Rhodium-phosphite SILP catalysis for the highly selective hydroformylation of mixed C4 feedstocks.
Rhodium–Phosphite SILP Catalysis for the Highly Selective
Hydroformylation of Mixed C4Feedstocks**
Michael Jakuttis, Andreas Sch?nweiz, Sebastian Werner, Robert Franke, Klaus-Diether Wiese,
Marco Haumann,* and Peter Wasserscheid*
The hydroformylation of alkenes catalyzed by dissolved
rhodium complexes is not only one of the largest applications
of homogeneous catalysis in industry,but also an established
benchmark reaction for testing immobilization concepts for
homogeneous catalysts.In recent years, ionic liquids (ILs) as
non-aqueous solvents for liquid–liquid biphasic hydroformy-
lation catalysis have been the subject of intensive study.
Important features of ILs compared to the industrial aque-
ous–organic biphasic catalysis (Ruhrchemie–Rh?ne–Poulenc
process), are their much better solubility for higher
alkenesand their compatibility with phosphite ligands,
which readily decompose by hydrolysis in water.
Despite these attractive features, we know of no large-
scale industrial application of ionic liquids in biphasic hydro-
formylation catalysis to date. Two important drawbacks of the
biphasic ionic liquid systems are the relatively high amounts
of expensive IL that are required and its intrinsically high
viscosity, which leads to slow mass transport between the two
To overcome these limitations, we, among others,have
in recent years developed the supported ionic liquid phase
(SILP) concept. SILP materials are prepared by dispersing a
solution of the catalyst complex in an ionic liquid as a thin,
physisorbed film on the large internal surface area of a porous
solid material.Since the film thickness of the ionic liquid is
within the nanometer range, diffusion problems are mini-
mized by the extremely small diffusion distances. Excellent
ionic liquid utilization is achieved; that is, the same catalytic
performance can be achieved with a much smaller total IL
amount compared to liquid–liquid biphasic systems. Because
ionic liquids typically have extremely low vapor pressures,
catalysis with SILP materials is particularly attractive in
continuous gas-phase contact. During catalysis the immobi-
lized catalytic ionic liquid film comes into contact solely with
gaseous reactants and products. For the continuous gas-phase
hydroformylation of pure 1-alkene feedstock, such as, pro-
pene and 1-butene, this concept has been demonstrated quite
successfully with good catalytic activity (turnover frequencies
(TOFs) up to 500 h?1in the case of propeneand 564 h?1in
the case of 1-butene) and excellent catalyst stability (up to
200 h time-on-stream in the case of propeneand 120 h in
the case of 1-butene) as was demonstrated using a Rh-SILP
catalyst modified with the sulfonated phosphine ligand
sulfoxantphos (1). The sulfoxantphos–rhodium catalyst is,
however, unable to react with internal alkenes such as 2-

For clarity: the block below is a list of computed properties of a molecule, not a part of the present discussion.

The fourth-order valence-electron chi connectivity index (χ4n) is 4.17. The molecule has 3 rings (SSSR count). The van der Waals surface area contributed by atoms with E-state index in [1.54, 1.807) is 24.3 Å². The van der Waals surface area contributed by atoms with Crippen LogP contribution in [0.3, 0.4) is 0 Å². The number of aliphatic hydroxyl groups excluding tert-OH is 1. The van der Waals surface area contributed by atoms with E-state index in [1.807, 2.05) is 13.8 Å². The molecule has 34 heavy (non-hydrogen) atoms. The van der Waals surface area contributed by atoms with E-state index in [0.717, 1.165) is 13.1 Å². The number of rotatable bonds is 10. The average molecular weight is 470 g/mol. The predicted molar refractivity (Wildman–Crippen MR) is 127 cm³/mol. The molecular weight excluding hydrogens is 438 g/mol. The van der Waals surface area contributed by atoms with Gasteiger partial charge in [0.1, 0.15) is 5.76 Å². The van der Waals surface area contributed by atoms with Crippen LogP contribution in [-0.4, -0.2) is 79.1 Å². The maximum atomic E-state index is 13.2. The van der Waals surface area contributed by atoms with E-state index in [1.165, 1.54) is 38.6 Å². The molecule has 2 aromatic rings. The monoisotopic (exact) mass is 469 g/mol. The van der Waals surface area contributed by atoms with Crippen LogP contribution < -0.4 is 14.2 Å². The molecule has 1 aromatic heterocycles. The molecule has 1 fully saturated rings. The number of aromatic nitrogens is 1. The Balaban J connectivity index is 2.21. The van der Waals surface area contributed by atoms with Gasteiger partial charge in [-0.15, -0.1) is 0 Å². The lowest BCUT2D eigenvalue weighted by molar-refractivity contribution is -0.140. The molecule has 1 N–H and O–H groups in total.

butenes in either hydroformylation or isomerization. Thus, to
convert 1-butene and 2-butenes from a mixed technical C4
feedstock from steam-cracker into the desired linear penta-
nal, a different catalyst system is required. Rhodium–phos-
phite complexes are known to be capable of selective
internal alkenes in a classical monophase homogeneous
catalysis into linear aldehydes with good to excellent selec-
tivity.Most of these ligands, however, are highly air- and
moisture-sensitive, making it difficult to handle and use them
in large quantities and a real challenge to recycle rhodium–
Herein, we show how the new diphosphite ligand 2 in
form of a SILP catalyst system is applied in the continuous
gas-phase hydroformylation of an industrial mixed C4feed-
stock as illustrated in Scheme 1. Synthesizing 2 and using it in
Scheme 1. Left: sulfoxantphos (1) and the novel diphosphite (2)
ligands. Right: possible reaction pathways for hydroformylation of
mixed C4feed to yield predominantly n-pentanal.
[*] M. Jakuttis, A. Sch?nweiz, S. Werner, Prof. Dr. P. Wasserscheid
Lehrstuhl f?r Chemische Reaktionstechnik
Egerlandstrasse 3, 91058 Erlangen (Germany)
Dr. M. Haumann
Chemical Reaction Engineering
Friedrich-Alexander-University Campus Busan
1276 Jisa-Dong, Gangseo-Gu, Busan 618-230 (Republic of Korea)
Dr. R. Franke, Dr. K.-D. Wiese
Evonik Oxeno GmbH
Paul-Baumann-Strasse 1, 45772 Marl (Germany)
[**] A.S., S.W., M.H., and P.W. thank the German Science Foundation
for infrastructural support through the Erlangen Cluster of Excel-
lence “Engineering of Advanced Materials”. SILP=Supported ionic
Supporting information for this article is available on the WWW
? 2011 Wiley-VCH Verlag GmbH & Co. KGaA, WeinheimAngew. Chem. Int. Ed. 2011, 50, 4492–4495
homogeneous-catalyzed hydroformylation in organic solvents
has been recently described by B?rner?s group.
The industrial feedstock (raffinate 1 by Evonik Oxeno
GmbH) used containedisobutene
(25.6%), trans-2-butene (9.1%), cis-2-butene (7.0%), non-
reactive butanes (14.9%), and 1,3-butadiene (0.3%). To
selectively obtain the desired linear product n-pentanal,
hydroformylation of isobutene must be avoided and both 2-
butenes have to be isomerized prior to hydroformylation.
We modified a procedure in the literature to prepare the
Rh-2-SILP catalyst (see Experimental Section). 2 g of the
catalyst were placed in a fixed bed reactor. A gas mixing unit
supplied the gaseous reactant stream (the industrial C4feed/
syngas (H2/CO)). Online GC was used to analyze all reaction
products. The continuous reactor setup has been previously
describedand further details can be found in the Support-
In a first set of experiments, the Rh-2-SILP catalyst was
tested at different temperatures while the conversion and
selectivity were measured over time as shown in Figure 1.
At temperatures of 80, 90, and 1008 8C, the system showed
an exceptionally high regioselectivity toward n-pentanal of up
to 99.5%. Despite the high isobutene content of 43.1% in the
feedstock used, we observed no formation of 3-methyl butan-